Unlike Harry I happen to like Seattle a lot- great proximity and access to outdoor sports (skiing, climbing, lots of road cyclists and mt bikers, kayaking, rowing, running, etc- you get the idea) with a vibrant arts community (great symphony, opera, chamber music, jazz). Winter weather can be dreary at first but you get used to it. And it does make everything green and lush. Traffic is everything that has already been said and more. Public transportation is pretty dismal. I think it is key to live on the side of the lake that you work on- you do NOT want to be fighting the bridge traffic (or the S curves) twice a day. Housing costs are very high (but of course we managed to lose money when we moved, timing the sale of our house perfectly to just before the big upswing in prices.)
post #20 of 42
I moved from KS to Seattle in '87. Could live on W coast, NE or Austin - traveled throughout US but can't fathom anywhere else in US for combination of work opportunities, quality of life, cultural assets, tolerance, etc.

Seattle is pretty secular (I believe lowest rate of church attendance among major US cities). Everything is open on Sunday and there are many organized events on Sunday mornings (e.g. soccer matches) -- something you'd never see in KS.

Seattle still feels very parochial for its size. For contrast, visit Vancouver BC - much more cosmopolitan feel. Perhaps related, I know many people who've moved to Seattle feel we are rather cliqueish. Hard to meet people and infiltrate their circles. Seattle used to be pretty sleepy, but there are many more restaurants and late night entertainment options now. A big contrast from Chicago, Austin, etc. -- perhaps because there are so many outdoors activities and nature is so omnipresent that people substitute getting up early and hiking for staying up late and drinking. Coffee houses are the social hub as opposed to the bar.

Agree with others - renting is pretty affordable. Buying a house is brutal. We just bought a house on Queen Anne for $630K. Would have been well under $200K in Kansas where my parents live. Median price in Seattle city limits is something like $300K if I recall correctly but I've never actually seen a house at that price in any halfway desirable area of town (you might find an empty 5000 sq ft lot in city for that, if any exist).

People that don't like Seattle seem to fall in several categories: can't handle winter (but if you ski, you just mentally transform rain into snow during winter); cultural snobs from SF or NY/NE; those who feel it is too parochial.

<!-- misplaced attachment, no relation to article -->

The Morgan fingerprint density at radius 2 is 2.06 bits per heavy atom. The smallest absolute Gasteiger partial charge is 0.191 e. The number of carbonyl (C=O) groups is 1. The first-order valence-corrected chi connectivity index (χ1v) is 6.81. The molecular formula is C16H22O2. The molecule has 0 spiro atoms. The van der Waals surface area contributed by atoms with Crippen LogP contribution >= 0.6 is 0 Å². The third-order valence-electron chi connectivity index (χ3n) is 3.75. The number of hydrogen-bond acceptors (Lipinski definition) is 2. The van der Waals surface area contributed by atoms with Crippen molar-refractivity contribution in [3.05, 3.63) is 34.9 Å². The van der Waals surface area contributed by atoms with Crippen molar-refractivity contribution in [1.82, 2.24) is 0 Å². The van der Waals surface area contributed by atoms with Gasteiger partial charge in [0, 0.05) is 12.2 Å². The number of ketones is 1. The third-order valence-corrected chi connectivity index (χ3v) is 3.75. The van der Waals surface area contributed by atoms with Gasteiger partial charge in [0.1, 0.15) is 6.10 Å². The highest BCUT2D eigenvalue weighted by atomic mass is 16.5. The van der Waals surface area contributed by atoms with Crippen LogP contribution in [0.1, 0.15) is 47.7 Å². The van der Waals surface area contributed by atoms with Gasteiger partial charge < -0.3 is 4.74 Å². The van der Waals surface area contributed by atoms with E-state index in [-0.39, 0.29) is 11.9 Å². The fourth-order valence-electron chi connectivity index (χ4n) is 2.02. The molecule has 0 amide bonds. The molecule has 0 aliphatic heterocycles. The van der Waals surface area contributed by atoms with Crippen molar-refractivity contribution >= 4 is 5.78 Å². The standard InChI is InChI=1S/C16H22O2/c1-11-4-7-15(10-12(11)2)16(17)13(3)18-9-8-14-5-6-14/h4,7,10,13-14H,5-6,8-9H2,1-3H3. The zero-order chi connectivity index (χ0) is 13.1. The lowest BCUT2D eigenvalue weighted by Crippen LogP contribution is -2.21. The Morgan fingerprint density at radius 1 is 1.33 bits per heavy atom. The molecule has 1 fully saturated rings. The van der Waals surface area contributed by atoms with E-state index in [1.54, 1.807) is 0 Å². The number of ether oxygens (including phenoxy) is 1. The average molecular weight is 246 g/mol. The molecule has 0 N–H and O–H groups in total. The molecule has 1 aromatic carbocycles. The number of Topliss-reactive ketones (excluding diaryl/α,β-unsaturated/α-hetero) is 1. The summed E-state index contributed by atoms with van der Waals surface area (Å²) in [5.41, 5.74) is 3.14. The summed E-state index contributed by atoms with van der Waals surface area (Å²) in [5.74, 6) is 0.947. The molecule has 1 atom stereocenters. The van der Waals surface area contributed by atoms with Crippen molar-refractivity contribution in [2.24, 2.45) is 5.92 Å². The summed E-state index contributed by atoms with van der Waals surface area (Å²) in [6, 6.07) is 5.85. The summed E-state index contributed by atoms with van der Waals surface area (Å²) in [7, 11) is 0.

One weird observation: People from Boston seem to like Seattle. There's a strange connection between the two cities. Seattle feels a little bit like a transplanted Boston.

I think Seattle is a good choice if you're interested in outdoor activities, want to live in a large city, want moderate weather, want to live in a liberal/tolerant city, want decent economic opportunities and can deal with rain, traffic and lack of public transportation.

Politically, if you're uncomfortable living in blue states, you certainly will be frustrated in Seattle. WA voted for Kerry 60-39, I'd guess it was more like 80-20 in Seattle as we often elect democrats to statewide offices by winning only the three Seattle metro counties.

When I drive back to KS, I can always find my car by looking for the bike/ski rack. No one else has one. That doesn't work in Seattle.
post #21 of 42
Quote:
Originally Posted by darrellcraig
People that don't like Seattle seem to fall in several categories: can't handle winter (but if you ski, you just mentally transform rain into snow during winter); cultural snobs from SF or NY/NE; those who feel it is too parochial.

I think Seattle is a good choice if you ... want to live in a large city.
There are those of us who simply don't care for cities.
post #22 of 42
Like you, I moved to Seattle for my first job. I grew up in Portland, so I knew what I was getting into with the weather. The traffice can be bad, but no worse than any other metropolitan area that I have been to. I live on the Eastside (Issaquah) but work downtown. It only takes me about 25 minutes on the bus to get to work. I have lived in cities in the past, but having a young family, I preferred to live in the suburbs. If you fiance likes to waterski, she will have no problem here. I generally get out on Lake Sammamish at least 2 days a week before work. You've got to get out early if you want good water on one of the closer lakes, though. Incidentally, most of the major waterski/wakeboard manufactures are located in the Seattle area.

The Seattle area is great. I can't speak much about the city other than downtown near where I work. The suburbs are all very nice places to live if you do not want to be in the city. Most everyone is very friendly. We live in a neighborhood with a lot of first time home buyers so it has been very nice to get to know our neighbors, most of whome are in a similar situation with us. Housing definitely causes some sticker shock. My parents still can't believe how much our house cost and it can be frustrating to talk to my sister in Phoenix who spent half as much ad got a house twice the size. But she has to live in Phoenix.
post #23 of 42

Traffic? What Traffic?

I guess people posting on these boards never had to drive in the Bay Area or So. Cal? It's no worse than what you would find in Boston, I would imagine but it's been about 7 years since I last dealt with Boston traffic. And, hello, MA is a blue state. Has everyone forgotten where John Kerry is from?

You've heard the rest about all the great outdoor opportunities and yes there are tons of fun outdoor things to do in the state of Washington. If you're into mtn. biking and road biking like I am, you will find great places to ride both sets of wheels. And for you folks who can't give up the car, I happen to have an awesome commute on my bike to work. There are alternatives to vehicles in Seattle. Anyone from NJ care to comment on your mass transit system. (No, I'm not talking about the PATH train from Hoboken to Manhattan.)